5 min read

California’s privacy laws, CCPA and CPRA

If your organization does business in California, it may be impacted by the recent and upcoming changes in the state’s privacy laws. Find out if and how they affect you, and how our email archiving solution can help you comply with them.


California’s privacy rights and laws have changed in recent years. First, there was the California Consumer Privacy Act (CCPA) of 2018. Intended to enhance privacy rights and protect consumers more effectively, it took effect on January 1, 2020.

Then, in the same year, the state’s voters approved Proposition 24, AKA the California Privacy Rights Act of 2020 (CPRA). It builds on the previous Act, expanding data privacy laws, giving consumers greater control of their personal data, and establishes a new privacy protection agency. It takes effect on January 1, 2023.

Businesses affected

CCPA – the Act that’s already in force – applies to any organization doing business in California that either has annual gross revenues over $25 million; or buys, receives, or sells the personal information of 50,000 or more consumers, households or devices; or earns over half of its annual revenue by selling consumers’ personal information.

From January 1, 2023, the above criteria will change under CPRA . Then it will be any organization doing business in California that either has annual gross revenues over $25 million; or buys, receives, or sells the personal information of 100,000 or more consumers or households (number of devices disregarded); or earns over half of its annual revenue by selling or sharing consumers’ personal information.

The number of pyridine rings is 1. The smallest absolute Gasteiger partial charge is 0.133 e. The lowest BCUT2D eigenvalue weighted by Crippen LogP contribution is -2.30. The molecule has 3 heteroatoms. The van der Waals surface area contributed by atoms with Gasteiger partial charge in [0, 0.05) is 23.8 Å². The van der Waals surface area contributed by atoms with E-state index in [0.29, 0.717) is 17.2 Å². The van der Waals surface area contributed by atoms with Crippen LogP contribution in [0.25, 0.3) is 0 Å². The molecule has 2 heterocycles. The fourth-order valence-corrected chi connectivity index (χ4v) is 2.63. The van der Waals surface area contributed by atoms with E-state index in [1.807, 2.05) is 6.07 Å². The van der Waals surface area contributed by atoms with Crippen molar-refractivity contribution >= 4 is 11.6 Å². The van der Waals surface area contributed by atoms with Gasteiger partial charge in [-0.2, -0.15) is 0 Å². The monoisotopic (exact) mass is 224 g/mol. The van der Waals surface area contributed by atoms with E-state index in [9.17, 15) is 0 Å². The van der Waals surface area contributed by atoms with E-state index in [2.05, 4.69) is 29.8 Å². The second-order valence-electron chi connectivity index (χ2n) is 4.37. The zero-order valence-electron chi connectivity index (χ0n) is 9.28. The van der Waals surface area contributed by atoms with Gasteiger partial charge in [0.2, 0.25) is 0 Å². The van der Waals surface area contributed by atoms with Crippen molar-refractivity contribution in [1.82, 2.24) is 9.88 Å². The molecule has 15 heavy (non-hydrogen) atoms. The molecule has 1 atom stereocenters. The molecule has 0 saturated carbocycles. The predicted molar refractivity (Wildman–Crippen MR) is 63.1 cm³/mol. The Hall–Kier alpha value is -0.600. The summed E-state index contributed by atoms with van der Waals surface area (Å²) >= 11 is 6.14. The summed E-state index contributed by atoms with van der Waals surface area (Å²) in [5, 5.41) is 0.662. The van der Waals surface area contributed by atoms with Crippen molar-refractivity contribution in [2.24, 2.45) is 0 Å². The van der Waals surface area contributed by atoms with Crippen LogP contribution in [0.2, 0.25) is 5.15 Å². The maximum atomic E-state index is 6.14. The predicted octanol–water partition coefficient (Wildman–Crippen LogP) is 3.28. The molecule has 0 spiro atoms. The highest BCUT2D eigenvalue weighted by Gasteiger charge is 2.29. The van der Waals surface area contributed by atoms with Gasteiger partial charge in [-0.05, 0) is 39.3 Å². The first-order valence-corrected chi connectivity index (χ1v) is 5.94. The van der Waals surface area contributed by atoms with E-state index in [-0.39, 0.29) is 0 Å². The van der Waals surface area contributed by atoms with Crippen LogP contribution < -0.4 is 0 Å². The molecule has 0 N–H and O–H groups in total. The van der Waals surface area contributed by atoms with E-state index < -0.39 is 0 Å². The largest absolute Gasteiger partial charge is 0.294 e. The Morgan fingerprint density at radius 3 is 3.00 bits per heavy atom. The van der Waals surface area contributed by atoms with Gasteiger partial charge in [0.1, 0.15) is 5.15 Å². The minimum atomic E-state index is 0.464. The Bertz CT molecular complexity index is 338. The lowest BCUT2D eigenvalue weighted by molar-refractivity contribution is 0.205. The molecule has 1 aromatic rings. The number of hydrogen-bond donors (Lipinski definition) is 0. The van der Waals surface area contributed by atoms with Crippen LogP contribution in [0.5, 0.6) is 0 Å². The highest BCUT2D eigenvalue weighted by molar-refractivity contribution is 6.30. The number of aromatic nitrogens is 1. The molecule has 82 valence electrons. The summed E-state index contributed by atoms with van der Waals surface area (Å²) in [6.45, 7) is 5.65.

The International Association of Privacy Professionals (IAPP) estimated that CCPA would affect over 500,000 US companies. CPRA could both add to and reduce that number.

Rights granted by CCPA

This Act gives California residents the right to:

  1. Know what personal data an organization is collecting about them
  2. Be told whether that data is sold or shared and to/with whom
  3. Refuse to allow the sale of their personal data
  4. Gain access to their personal data.
  5. Ask a business to delete any personal information that business has collected from them
  6. Not suffer discrimination for exercising the above privacy rights

In addition, relating to this Act, California civil code expects businesses to “implement and maintain reasonable security procedures and practices appropriate to the nature of the information, to protect the personal information from unauthorized access, destruction, use, modification, or disclosure.”

Additional rights, granted by CPRA

CPRA will empower citizens to:

  1. Request that an organization correct inaccurate personal information the organization holds on them
  2. Opt out of automated decision-making based on personal information
  3. Have their personal information sent from the organization holding it, to another entity, in a commonly used electronic format (“data portability”)
  4. Restrict organizations from using sensitive personal information

Effects on business

The CCPA is impacting, and the CPRA will impact, the businesses described above in a number of ways. Read about them below, and then discover how our email archiving system can help you comply with the law and deal with the impacts.

The CCPA has forced businesses to take cybersecurity seriously and be more responsible with the personal information they hold. If your business is compliant with this act, that’s good. If it isn’t though, be warned:

A Californian citizen can now sue an organization if their personal information is compromised in a data breach. There’s already been plenty of litigation. In February 2021, TikTok agreed to pay $92 million to settle a class action over “theft” of personal data. The year before, children’s clothing retailer Hanna Andersson made a $400,000 settlement to address a class-action lawsuit over a data breach. Many other companies were sued under CCPA in its first year, including famous names such as Salesforce, Walmart, and Zoom.